Ed Stack, CEO of Dick’s Sporting Goods, is considering a third-party presidential bid in 2020, according to a focus group participant
Dick’s Sporting Goods CEO is considering launching a third-party presidential bid, which could pull votes away from Donald Trump in 2020.
Ed Stack, a longtime Republican donor, is testing the waters for a run, a participant in a southern Wisconsin focus group told Politico.
The individual said the focus group ran through different situations involving the billionaire businessman, including possible three-way general election matchups with Stack, Trump and Democratic primary frontrunners Joe Biden or Elizabeth Warren.
In the testing, the participants said it focused a lot on Stack ‘showing leadership’ by halting assault-style rifle sales at Dick’s stores following the high school mass shooting in Parkland, Florida in February 2018.
Despite news of the focus group, a source familiar with Stack’s thinking said he would not be seeking political office.
‘Mr. Stack enjoys running Dick’s Sporting Goods and has no plans to run for any elected office,’ the source said of the 64-year-old billionaire.
The participants said people were concerned with Stack’s age.
“[Focus group members] mentioned that if Biden’s getting the criticism that he looked old, Ed Stack didn’t look young either,” the source detailed.
Biden, 76, and Bernie Sanders, 78, have faced criticism over their age, health and potentially deteriorating mental capacity to be able to hold the office of the presidency. Sanders especially has taken heat following a heart attack earlier this month and his admission that he was feeling more ‘fatigued’ than usual ahead of the health scare.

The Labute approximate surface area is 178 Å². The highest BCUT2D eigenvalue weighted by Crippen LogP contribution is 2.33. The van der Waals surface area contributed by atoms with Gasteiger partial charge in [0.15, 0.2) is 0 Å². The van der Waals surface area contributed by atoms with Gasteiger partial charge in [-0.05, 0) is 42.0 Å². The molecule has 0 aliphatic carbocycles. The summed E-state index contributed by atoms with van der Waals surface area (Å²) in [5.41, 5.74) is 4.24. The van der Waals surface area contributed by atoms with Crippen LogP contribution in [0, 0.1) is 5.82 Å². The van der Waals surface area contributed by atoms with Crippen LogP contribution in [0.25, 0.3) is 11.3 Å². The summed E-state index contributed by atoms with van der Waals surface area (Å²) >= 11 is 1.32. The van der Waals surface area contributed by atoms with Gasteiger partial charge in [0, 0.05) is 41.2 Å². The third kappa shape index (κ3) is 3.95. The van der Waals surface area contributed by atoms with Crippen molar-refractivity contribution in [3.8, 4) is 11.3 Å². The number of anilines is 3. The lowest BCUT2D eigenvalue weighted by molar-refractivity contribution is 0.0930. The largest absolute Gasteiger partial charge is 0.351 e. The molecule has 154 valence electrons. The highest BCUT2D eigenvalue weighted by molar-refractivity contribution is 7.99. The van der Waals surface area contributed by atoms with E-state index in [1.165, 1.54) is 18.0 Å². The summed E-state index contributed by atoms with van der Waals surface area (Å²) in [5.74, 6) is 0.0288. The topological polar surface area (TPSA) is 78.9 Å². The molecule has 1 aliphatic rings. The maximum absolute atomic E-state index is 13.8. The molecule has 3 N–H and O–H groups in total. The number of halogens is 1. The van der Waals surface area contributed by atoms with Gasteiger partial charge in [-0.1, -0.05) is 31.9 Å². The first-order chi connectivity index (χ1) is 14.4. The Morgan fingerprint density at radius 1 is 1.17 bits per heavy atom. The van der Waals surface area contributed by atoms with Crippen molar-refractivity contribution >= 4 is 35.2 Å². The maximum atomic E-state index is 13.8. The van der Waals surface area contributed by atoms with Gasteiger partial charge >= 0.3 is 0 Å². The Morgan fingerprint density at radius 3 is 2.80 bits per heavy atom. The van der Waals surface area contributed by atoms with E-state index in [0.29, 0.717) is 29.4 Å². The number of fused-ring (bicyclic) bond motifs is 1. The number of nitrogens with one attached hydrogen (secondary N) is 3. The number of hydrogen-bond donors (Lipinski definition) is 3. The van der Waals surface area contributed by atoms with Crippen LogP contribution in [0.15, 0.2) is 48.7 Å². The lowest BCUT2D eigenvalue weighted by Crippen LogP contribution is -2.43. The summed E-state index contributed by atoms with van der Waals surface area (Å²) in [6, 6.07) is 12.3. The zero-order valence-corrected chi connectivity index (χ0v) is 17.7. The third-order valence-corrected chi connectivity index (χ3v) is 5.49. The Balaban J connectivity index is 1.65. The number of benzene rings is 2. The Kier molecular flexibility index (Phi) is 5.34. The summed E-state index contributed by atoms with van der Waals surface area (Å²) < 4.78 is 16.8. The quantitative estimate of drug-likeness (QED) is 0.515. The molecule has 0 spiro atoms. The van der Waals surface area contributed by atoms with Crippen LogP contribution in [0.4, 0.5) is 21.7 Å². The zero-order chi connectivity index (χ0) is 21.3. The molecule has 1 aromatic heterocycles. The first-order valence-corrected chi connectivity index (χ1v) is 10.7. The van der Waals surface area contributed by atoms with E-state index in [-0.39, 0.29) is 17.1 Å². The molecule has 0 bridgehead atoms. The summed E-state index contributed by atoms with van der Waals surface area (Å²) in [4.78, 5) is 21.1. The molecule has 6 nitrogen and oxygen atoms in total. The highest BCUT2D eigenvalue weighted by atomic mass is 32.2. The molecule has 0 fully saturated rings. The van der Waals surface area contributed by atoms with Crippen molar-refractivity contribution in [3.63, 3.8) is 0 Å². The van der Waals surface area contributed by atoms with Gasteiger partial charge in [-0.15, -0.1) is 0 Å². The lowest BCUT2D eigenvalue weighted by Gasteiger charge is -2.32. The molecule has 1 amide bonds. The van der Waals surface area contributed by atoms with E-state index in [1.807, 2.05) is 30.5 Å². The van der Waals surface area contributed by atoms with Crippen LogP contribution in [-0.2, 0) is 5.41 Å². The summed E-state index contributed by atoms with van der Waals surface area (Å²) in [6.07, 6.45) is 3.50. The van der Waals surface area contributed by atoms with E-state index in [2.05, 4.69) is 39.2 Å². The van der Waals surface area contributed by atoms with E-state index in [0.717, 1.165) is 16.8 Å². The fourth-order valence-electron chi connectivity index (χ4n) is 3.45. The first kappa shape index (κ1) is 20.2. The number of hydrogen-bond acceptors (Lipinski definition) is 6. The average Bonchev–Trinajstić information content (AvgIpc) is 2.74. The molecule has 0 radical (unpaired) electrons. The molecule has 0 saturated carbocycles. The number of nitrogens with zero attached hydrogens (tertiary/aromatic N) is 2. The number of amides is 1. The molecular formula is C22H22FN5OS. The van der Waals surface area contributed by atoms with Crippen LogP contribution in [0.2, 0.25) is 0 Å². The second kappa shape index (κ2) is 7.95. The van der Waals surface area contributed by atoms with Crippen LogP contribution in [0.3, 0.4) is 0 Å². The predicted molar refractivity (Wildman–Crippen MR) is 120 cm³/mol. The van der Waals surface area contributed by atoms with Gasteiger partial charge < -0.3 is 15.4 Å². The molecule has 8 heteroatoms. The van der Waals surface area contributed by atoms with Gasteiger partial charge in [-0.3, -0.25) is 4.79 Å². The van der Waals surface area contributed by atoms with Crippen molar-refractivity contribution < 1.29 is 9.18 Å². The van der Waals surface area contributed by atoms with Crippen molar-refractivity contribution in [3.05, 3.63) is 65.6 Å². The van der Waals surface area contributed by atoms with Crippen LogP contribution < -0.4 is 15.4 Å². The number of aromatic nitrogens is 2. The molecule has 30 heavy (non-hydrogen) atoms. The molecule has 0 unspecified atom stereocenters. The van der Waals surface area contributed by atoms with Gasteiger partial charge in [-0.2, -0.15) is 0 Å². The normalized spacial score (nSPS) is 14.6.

If Biden or Sanders were to win in 2020, they would be the oldest president ever inaugurated. Trump currently holds that title, as he was inaugurated in January 2017 at the age of 70. Ronald Reagan was just over two weeks shy of his 70 birthday when he was sworn in.
The focus group member also said some felt Stack ‘didn’t have the charisma it would take to attract a coalition that you’d need to have a chance as a third-party candidate.’
The 64-year-old’s bid, if it were to come to fruition, could be a spoiler for Donald Trump’s reelection bid, as Stack is a longtime Republican donor
The focus group participants said they were given two example general election ballots where in one Stack and Trump were up against Joe Biden (left) and in the other Elizabeth Warren (right. Biden and Warren are the Democratic primary front runners
Those in the focus group were shown short videos of 2020 contenders – including former Starbucks CEO Howard Schultz who ruled out an independent bid in September. About eight or nine videos, however, included messaging from Stack, the participants revealed.
After the videos were viewed, participants were asked if they were ‘open to voting for a third party candidate.’